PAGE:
But why bother with American Catholic history? The answer, I think, is that we can study there, on a big screen as it were, many of the problems encountered in Australia; it gives a valuable vantage point to inspect the Australian situation. There are important differences I grant you. For most of Australia's settler history one quarter of the population, at least, have been Catholic; whereas in l788 Catholics were only one percent of the US population and the church grew slowly to its present numerosity: as in Australia, today in the USA the RC church is the biggest Christian denomination. That's one difference but there are others. They had slaves and the moral problems consequent on that; we didn't. We didn't have a civil war either. We were founded as a transplanted Britain; they were a new model.

This last point is important because it underpins much of the anti-Catholicism that once infected American public life. The new model of public life in the USA was called democracy; negatively it was a rejection of the old world culture of deference, class, hierarchy and communal control; positively it promoted individual freedoms, dissent, experiment, republican virtues and good citizenship. How could people like the Catholics, whose whole culture came from the old world of communalism rather than individualism, that stressed deference, submission and obedience - how could they become genuine democrats or true Americans? That's what the opponents said. The Vatican seemed to agree, issuing a series of anti-democratic documents throughout the 19th century, culminating in the 1899 condemnation of what it called Americanism. (Curiously, this painful episode is missing from McGreevy's book, perhaps because he agrees with the on-point scholar of Americanism, Gerald P Fogarty, who wrote, 'The papal letter was a caricature of American thought'. I am reminded of recent Vatican blithering about Australian Catholics' detestable egalitarianism.)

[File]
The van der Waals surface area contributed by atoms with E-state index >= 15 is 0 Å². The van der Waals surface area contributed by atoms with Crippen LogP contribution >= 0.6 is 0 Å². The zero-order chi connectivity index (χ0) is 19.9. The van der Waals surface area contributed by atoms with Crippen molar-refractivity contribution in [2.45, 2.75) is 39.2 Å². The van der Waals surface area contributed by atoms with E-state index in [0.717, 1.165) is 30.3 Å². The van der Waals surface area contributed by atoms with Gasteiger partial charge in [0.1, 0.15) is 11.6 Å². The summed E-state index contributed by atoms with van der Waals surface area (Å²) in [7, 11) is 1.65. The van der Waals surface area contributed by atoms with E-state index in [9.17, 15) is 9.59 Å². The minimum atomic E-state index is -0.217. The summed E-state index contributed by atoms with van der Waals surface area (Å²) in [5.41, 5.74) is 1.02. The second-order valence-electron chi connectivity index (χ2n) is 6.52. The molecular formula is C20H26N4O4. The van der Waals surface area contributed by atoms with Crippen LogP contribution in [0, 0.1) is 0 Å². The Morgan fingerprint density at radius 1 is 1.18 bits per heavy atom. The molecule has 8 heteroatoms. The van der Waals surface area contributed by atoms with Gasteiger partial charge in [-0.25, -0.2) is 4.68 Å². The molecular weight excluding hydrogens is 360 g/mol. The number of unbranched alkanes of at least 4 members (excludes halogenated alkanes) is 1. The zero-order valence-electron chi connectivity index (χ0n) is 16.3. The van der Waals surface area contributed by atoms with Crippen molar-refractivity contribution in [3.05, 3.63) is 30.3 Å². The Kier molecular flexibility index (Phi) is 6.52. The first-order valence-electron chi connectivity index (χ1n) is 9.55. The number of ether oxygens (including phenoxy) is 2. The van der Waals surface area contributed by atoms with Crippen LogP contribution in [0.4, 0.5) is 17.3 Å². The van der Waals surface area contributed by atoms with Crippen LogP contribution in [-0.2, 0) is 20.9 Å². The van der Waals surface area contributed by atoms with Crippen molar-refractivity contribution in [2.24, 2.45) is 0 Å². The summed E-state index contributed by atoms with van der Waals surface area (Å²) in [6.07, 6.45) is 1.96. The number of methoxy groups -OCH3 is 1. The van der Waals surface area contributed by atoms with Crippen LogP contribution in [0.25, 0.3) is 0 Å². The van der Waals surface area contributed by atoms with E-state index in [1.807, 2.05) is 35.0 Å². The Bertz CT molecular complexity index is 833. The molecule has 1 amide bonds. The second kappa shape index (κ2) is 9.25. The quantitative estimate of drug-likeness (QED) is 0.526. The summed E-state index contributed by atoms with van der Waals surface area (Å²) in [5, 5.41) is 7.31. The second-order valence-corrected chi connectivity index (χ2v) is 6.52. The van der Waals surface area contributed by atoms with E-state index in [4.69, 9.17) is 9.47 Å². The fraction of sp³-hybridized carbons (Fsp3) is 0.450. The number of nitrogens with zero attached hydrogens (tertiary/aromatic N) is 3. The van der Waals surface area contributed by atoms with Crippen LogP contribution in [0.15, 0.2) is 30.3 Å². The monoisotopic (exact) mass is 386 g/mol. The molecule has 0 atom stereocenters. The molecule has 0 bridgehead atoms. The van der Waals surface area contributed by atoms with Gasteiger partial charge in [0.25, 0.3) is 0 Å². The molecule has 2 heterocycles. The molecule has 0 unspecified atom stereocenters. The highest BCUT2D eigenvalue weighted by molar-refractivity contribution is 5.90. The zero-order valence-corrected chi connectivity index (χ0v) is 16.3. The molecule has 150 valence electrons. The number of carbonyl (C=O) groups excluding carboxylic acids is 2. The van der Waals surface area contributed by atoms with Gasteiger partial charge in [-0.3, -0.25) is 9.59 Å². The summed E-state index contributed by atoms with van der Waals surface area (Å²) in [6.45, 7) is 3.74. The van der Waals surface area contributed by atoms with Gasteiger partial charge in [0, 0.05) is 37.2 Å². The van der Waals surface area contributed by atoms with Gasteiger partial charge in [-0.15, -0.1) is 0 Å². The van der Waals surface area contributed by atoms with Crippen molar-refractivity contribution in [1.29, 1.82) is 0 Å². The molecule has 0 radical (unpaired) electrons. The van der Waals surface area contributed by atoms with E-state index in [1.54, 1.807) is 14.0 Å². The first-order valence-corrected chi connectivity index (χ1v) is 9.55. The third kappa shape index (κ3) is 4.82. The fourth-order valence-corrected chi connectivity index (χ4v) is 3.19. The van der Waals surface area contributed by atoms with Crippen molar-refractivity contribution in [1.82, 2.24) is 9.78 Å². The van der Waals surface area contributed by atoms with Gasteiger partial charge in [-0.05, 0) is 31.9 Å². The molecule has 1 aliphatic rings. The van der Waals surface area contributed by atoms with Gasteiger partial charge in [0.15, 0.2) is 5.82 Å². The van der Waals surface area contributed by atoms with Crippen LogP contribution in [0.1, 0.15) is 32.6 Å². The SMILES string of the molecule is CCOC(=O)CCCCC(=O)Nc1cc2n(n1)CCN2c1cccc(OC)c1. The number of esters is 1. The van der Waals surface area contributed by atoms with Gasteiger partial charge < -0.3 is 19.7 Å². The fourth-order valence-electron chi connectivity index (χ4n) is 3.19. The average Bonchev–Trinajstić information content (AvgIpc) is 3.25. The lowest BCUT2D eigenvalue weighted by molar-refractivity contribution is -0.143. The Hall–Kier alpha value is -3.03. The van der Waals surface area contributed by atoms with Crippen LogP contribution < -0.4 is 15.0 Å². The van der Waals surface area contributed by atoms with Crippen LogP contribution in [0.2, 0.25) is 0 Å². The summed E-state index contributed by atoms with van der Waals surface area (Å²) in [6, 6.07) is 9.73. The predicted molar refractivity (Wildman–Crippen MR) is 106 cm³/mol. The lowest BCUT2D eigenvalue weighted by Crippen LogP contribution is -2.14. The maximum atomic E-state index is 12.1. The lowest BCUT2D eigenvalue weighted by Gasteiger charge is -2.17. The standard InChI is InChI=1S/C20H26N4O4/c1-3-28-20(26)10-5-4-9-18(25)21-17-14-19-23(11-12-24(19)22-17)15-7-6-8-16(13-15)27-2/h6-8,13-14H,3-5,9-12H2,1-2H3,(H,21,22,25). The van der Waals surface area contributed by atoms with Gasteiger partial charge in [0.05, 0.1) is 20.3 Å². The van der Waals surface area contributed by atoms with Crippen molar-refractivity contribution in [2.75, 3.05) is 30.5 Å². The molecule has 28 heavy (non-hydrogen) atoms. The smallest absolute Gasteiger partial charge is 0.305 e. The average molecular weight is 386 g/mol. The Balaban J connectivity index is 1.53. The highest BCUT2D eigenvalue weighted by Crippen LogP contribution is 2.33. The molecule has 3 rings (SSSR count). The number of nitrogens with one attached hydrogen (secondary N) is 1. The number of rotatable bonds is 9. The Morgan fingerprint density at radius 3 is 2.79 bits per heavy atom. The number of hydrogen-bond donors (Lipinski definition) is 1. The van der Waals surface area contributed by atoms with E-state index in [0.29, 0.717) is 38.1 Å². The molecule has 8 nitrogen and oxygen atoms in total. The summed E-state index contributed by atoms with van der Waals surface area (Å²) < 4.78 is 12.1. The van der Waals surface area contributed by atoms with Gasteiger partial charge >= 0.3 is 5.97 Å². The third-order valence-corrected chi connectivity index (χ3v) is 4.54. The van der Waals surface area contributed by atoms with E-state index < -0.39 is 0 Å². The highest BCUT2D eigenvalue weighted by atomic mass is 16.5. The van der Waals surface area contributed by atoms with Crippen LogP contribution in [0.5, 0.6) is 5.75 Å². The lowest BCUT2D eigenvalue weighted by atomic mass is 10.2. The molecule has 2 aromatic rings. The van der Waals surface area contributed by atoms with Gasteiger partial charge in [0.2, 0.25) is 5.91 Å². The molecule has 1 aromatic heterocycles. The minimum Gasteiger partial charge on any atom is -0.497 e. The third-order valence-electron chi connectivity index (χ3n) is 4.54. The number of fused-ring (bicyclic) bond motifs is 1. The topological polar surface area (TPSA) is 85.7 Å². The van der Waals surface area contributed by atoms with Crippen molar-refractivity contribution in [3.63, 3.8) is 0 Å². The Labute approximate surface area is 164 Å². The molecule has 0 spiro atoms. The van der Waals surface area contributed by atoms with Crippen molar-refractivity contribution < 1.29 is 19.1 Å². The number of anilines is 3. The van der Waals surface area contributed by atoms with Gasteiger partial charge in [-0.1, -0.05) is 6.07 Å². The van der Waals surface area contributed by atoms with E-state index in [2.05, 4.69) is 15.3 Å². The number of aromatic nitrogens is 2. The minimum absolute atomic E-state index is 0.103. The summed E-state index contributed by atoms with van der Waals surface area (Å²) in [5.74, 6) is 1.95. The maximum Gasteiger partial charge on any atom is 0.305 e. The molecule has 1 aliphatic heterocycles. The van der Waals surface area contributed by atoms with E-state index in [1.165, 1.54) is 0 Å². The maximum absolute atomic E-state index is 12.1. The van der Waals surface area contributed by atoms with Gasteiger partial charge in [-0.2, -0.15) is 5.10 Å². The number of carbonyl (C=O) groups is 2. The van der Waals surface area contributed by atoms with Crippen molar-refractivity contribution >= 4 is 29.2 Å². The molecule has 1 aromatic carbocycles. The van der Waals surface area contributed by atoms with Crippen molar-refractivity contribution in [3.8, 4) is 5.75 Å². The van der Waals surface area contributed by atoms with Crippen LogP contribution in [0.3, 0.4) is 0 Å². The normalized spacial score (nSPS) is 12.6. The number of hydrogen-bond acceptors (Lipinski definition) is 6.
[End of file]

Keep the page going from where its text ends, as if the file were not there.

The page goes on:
The history of anti-Catholicism can overload and sink a column like this one; and the McGreevy book is rich in its references, such as his information that the Harvard Law School was once reluctant to admit graduates of Jesuit colleges. That instance must suffice. Behind such anti-Catholicism, as John Henry Newman observed 150 years ago, lay a psychology that went like this: they are different from us, so they are bad; they won't fit in, so don't let them in. The anti-Catholics thought that their values were the only ones that counted; they did not see that democracy should mean pluralism. So the public schools were brought into being, to promote the values of the numerically stronger culture: in Australia, the British Empire loyalists; in the USA, the 'democrats'. It's a working example of what Mill called the tyranny of the majority. In time, both majorities became effectively secularist, so Catholics were denied public money for their schools (still a fact in the USA). History, however, moves on. One day Catholic communalism would become a valuable counterweight to the individualism of mainstream American culture, as in the struggles over segregation. One day too, the USA would see a Catholic elected as its President, in l960. By then, it's worth noticing, already half the Prime Ministers of Australia had been Catholics.

The Work:

  • Catholicism and American Freedom W W Norton